Maynard immediately appealed that ruling to the Colorado Supreme Court, but after agreeing to hear the case, the high court in February issued a one-sentence ruling upholding the bond amount. Bonnell and the others didn't have the money for the bond and didn't want to risk losing their homes if they lost their case and had to forfeit the money to the developer (under the law, Shea could ask a judge to compensate it for construction delays).

"I called the bondsman over in Littleton, and he said it would cost $4,000 cash and you had to have collateral for the rest," says Bonnell. "If you lost, you'd have to pay the developer $250,000. The courts are fickle; you can't predict how it will come out. There was no way we were going to stick our necks out on this."

Because they were unable to post the bond, Bonnell and her friends lost the injunction they had won in court, leaving Shea Homes free to begin construction. Their district-court case will go forward in the meantime, but by the time it's heard, much of the land Bonnell's group wants to preserve may already have been torn up. More damaging in the long run, says Maynard, is the precedent that apparently was established when the Supreme Court refused to overturn Judge Plaut's ruling. The high court's action, says the attorney, means that any citizens' group in Colorado that challenges a development in the future could also be asked to post a huge bond in order to sustain an injunction. And that, say many attorneys and civil-rights advocates, means that only those with substantial amounts of cash will be able to challenge powerful development interests in court.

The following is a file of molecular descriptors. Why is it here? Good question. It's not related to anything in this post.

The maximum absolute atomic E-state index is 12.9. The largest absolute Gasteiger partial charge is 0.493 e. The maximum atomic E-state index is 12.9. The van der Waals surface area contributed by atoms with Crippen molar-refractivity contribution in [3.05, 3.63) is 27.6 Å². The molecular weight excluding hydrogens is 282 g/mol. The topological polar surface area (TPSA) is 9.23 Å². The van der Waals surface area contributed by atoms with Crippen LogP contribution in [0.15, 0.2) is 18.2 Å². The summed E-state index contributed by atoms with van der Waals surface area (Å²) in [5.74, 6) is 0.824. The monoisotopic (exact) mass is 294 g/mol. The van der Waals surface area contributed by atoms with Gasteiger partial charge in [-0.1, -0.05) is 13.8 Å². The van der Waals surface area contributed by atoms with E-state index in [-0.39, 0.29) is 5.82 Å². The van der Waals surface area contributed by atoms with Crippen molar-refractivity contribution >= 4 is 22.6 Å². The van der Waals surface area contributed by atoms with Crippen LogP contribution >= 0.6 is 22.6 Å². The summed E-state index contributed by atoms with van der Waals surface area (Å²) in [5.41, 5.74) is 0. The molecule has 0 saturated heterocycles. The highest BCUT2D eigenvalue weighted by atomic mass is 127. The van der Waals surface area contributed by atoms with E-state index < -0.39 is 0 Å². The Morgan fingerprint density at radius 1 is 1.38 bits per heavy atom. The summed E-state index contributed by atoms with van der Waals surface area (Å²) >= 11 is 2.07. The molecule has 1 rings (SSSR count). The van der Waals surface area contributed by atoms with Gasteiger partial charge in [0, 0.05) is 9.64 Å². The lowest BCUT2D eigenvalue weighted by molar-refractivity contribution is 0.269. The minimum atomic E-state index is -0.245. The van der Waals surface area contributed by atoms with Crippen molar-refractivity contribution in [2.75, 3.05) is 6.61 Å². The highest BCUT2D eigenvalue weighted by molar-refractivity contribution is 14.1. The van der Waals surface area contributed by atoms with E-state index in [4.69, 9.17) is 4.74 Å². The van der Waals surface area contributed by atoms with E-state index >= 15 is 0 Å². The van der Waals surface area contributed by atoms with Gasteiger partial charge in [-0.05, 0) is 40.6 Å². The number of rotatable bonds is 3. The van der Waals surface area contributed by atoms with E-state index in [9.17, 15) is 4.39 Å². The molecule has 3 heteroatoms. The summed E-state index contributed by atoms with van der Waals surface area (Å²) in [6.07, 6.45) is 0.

"It's outrageous," says Mark Hughes, a University of Denver law professor who has been involved in dozens of environmental lawsuits. "It has the potential to deny public-interest groups of every stripe access to the courts."

Hughes says the requirement that parties who challenge development projects must post a bond is a longstanding legal practice that was put in place to prevent frivolous lawsuits. The bonding requirement, for instance, serves to dissuade developers from going to court solely to interfere with each other's projects. But he says federal courts have established a clear precedent that public-interest groups that don't stand to make any money off delaying a project should only have to pay minimal amounts--often as little as $1,000--to have an injunction enforced.

 

"It's pretty well established in federal law that the bond requirement should be minimal for this type of action," says Hughes. "I've been practicing law here since 1988 and have never seen a bond set anywhere close to this."